By Dan Greenberg, Sylvania Education Association
“If you build it, he will come,” whispered a mysterious voice in one of my favorite movies, “Field of Dreams.” By the end of the movie, a corn field in the middle of Iowa was transformed into a magical baseball diamond, where a father and son were reunited, and their relationship was mended through a game of catch.
I have no plans to build a baseball field anywhere in Northwest Ohio. However I, along with fellow education advocates in the area, did construct something last week that was like our field of dreams. We set up a screening of the documentary “Rise Above the Mark,” set in Indiana, which chronicles the problems we’re dealing with in public education; over-testing, underfunding and unaccountable charter schools.
We created handouts, telling people how they could get involved. We promoted the event through social media and by working with other local organizations. We set up a panel consisting of two locally elected school board members and an education expert.
We built it, and they came.
They, parents, teachers and community members, came despite frigid temperatures. They came from Toledo, and Sylvania and at least five other school districts in Northwest Ohio. Close to 100 people came to engage in an evening focused on public education.
The audience of close to 100 saw a powerful movie. Some of my friends cried, watching a teacher explain that she’s retiring because the joy of teaching is gone, then later, seeing a father choke up as he tells how important his son’s principal was in his child’s growth.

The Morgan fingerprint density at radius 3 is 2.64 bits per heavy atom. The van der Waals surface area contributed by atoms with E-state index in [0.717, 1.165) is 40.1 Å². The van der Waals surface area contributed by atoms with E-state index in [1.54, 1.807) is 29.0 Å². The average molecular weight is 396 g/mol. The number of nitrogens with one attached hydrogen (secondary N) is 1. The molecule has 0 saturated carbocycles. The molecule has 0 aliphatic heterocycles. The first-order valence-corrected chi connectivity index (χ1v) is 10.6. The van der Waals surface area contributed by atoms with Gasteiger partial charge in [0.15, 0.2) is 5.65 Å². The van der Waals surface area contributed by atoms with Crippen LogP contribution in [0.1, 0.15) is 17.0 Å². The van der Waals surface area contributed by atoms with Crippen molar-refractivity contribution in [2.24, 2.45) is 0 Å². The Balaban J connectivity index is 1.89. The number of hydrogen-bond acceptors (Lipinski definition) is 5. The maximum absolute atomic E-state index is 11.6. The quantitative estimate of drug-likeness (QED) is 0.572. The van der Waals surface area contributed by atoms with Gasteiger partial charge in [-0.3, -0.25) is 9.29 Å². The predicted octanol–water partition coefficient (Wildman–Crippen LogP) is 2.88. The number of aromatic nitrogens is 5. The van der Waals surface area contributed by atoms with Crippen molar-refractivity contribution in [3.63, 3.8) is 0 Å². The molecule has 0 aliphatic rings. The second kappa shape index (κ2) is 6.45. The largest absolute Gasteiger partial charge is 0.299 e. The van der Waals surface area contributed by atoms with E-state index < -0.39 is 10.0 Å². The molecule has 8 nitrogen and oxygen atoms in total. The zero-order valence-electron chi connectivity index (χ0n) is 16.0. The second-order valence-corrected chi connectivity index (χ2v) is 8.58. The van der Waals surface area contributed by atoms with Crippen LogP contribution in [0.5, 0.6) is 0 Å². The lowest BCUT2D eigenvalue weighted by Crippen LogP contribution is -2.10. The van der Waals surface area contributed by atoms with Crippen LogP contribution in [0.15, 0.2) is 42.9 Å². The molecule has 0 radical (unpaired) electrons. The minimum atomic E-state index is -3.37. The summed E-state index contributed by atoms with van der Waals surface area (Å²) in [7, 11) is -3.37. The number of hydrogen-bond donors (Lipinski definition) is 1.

It was clear, by the attendees’ reactions following the hour-long film, that the documentary struck a chord with them.
Audience members posed questions about how to deal with over-testing, explaining that they didn’t want their kids subjected to hours and hours of PARCC-based questions, wondering if opting their children out of the tests was the best option. Teachers added testimonials to confirm the stories shared in the film. People left agitated, wanting to write to their state elected officials, wanting to know what they could do to help the cause and stand up for public education.
There is no definitive answer. There is no quick fix. However, there is hope, because people from different political backgrounds and different ties to public education came together last week; all of them realizing the importance of a strong public education system. School board members, one Democrat, one Republican, sat next to each other, conveying the same sentiments about the issues facing our schools; both supporting the efforts of educators.
From the success of last week’s event, I know that we must keep building “it;” programs, where all supporters of public education can get together and learn about the issues facing our schools. We must build people’s understanding about the harmful effects of testing by telling stories about children who cry during tests, or about our own children, who can’t sleep the night before a PARRC test, worrying what a sub-par score will mean for themselves and their teachers. We must build an engaged audience within our communities, talking in person or using social media.
If we build all these things, people will come, and they will stand with us, in support of public education.
Our miracle won’t be ghosts emerging from rows of corn. It will be quality public schools for all Ohio’s children.